Massachusetts Institute of Technology
School Name: Massachusetts Institute of Technology
School Location: Cambridge, MA
School Type: Science/Tech
Class of 2022
- Regular Applications: 12,135 (plus 6,331 deferred for a total of 18,385)
- Regular Admitted: 800
- Regular Acceptance Rate: 4,4%
- Admitted from waiting list: 0
- Middle 50% score range of admitted students (25th and 75th percentiles)
- SAT Math [780, 800]
- SAT ERW [720, 770]
- ACT Math [34, 36]
- ACT English [35, 36]
- ACT Composite [34, 35]
- High Reach
- Restrictive Early Action: November 1
- Early Results: Mid-December
- Regular Deadline: January 1
- Regular Results: Mid March
- Schedule: 4-1-4
- Curriculum Type: General Institute Requirements
- Greek Life: Yes
- Athletics: D3
MIT FAQs – Here’s everything you should know before you apply to Massachusetts Institute of Technology
MIT is the highest-ranking technical institute in the U.S. It’s home to innovators and scientists, and maybe even you someday! Here’s everything you need to know about MIT:
Where is MIT?
MIT is a 166-acre university in Cambridge, MA. It’s just across the bridge from Boston, and just down the road from Harvard. The campus has more than 20 gardens and green spaces to soak up the sun when you’re not enduring one of those legendary New England winters. Cambridge is America’s oldest college town, and Boston is as equally college-friendly as its neighbor. Throughout the school year, there are events across the city that college students can enjoy, as well as easy transportation to New Haven, Providence, and New York for when you want to break out of the college bubble.
How do I apply to MIT?
MIT has both Early Action and Regular Action deadlines. Early applicants must submit their materials by November 1 and complete all of their standardized testings within November at the latest. Students applying in the Regular Action cycle need to do so by January 1, with December being the latest test dates. Students from both applicant pools will need to update MIT by February 14 with their midyear report. In addition to filling out the Common Application and writing the Common App essay, students will have to submit one evaluation from a science or math teacher and one from a humanities, social science, or language teacher.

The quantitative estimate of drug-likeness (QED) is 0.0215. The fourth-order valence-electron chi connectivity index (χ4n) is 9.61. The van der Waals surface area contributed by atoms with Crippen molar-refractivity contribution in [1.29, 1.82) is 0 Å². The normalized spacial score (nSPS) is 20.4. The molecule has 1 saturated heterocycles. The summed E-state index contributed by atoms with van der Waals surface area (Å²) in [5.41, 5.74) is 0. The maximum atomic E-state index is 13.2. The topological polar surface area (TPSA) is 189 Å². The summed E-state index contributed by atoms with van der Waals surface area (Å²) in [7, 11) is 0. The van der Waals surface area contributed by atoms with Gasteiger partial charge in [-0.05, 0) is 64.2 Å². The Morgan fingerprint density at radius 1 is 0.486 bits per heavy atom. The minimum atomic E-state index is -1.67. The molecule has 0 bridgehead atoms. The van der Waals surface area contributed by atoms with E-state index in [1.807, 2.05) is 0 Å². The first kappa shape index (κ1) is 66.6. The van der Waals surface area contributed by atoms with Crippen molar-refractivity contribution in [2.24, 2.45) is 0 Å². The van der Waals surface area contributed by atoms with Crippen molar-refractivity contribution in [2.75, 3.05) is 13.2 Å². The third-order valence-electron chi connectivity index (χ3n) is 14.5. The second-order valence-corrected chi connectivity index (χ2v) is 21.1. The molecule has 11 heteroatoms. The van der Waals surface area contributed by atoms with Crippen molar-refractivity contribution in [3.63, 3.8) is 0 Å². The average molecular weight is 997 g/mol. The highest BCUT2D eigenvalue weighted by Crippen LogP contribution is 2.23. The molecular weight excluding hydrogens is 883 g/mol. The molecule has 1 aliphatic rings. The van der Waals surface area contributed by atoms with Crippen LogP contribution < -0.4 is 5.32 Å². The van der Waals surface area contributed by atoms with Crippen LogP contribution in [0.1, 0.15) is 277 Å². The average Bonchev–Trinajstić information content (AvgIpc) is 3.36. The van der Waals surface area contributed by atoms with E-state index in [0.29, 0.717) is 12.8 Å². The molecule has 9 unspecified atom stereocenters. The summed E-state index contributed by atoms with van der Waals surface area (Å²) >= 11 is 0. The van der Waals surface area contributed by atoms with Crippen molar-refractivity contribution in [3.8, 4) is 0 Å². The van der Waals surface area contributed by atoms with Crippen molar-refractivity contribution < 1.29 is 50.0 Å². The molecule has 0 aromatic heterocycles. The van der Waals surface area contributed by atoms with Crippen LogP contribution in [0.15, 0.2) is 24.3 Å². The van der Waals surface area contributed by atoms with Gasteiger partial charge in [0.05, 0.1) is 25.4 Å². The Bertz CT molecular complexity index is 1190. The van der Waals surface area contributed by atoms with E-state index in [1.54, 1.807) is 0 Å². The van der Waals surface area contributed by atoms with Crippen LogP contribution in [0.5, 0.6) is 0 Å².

How hard is it to get into MIT?
MIT is a very selective university. There is a 6.7% acceptance rate overall, 7.36% of EA students and 4.08% of RD students (including waitlisted students) are accepted. The 50th percentile for test scores are 790-800 for the SAT Math section, 730-780 for the English Reading & Writing section, and 35-36 for ACT Composite score.
Even though MIT is a STEM-focused school where competitive test scores are a prerequisite for admission, they also care greatly about school fit. They want skilled scientists as well as engaging, open-minded humans to make up their student body. Consequently, MIT encourages interested applicants to attend an interview in their area or via skype during the application process. These interviews last anywhere between 30 minutes and two hours. Although an interview is not mandatory and won’t make or break your application, interviews are a helpful tool for showing MIT what might make you unique and a potentially valuable member of their community.
What are academics like?
MIT consists of six schools, across which there are 54 majors and 58 minors. The six schools are School of Architecture and Planning, School of Engineering, School of Humanities, Arts, and Social Sciences, MIT Sloan School of Management, School of Science, and the MIT Schwarzman College of Computing. Unlike some other colleges, you don’t have to apply to a specific school. All MIT undergrads enter undeclared and choose a school during their Sophomore year. That way, you have time to explore classes from all six schools and make an informed decision about which major is the best option for you. At MIT, you’ll be thankful you have a full year to decide on your major and minor. They offer everything from Ancient and Medieval Studies to Flexible Nuclear Science and Engineering. Many of the majors are also offered as minors, so if you’re interested in humanities, but primarily want a STEM degree, you can still pursue your passions in a consistent and intentional way.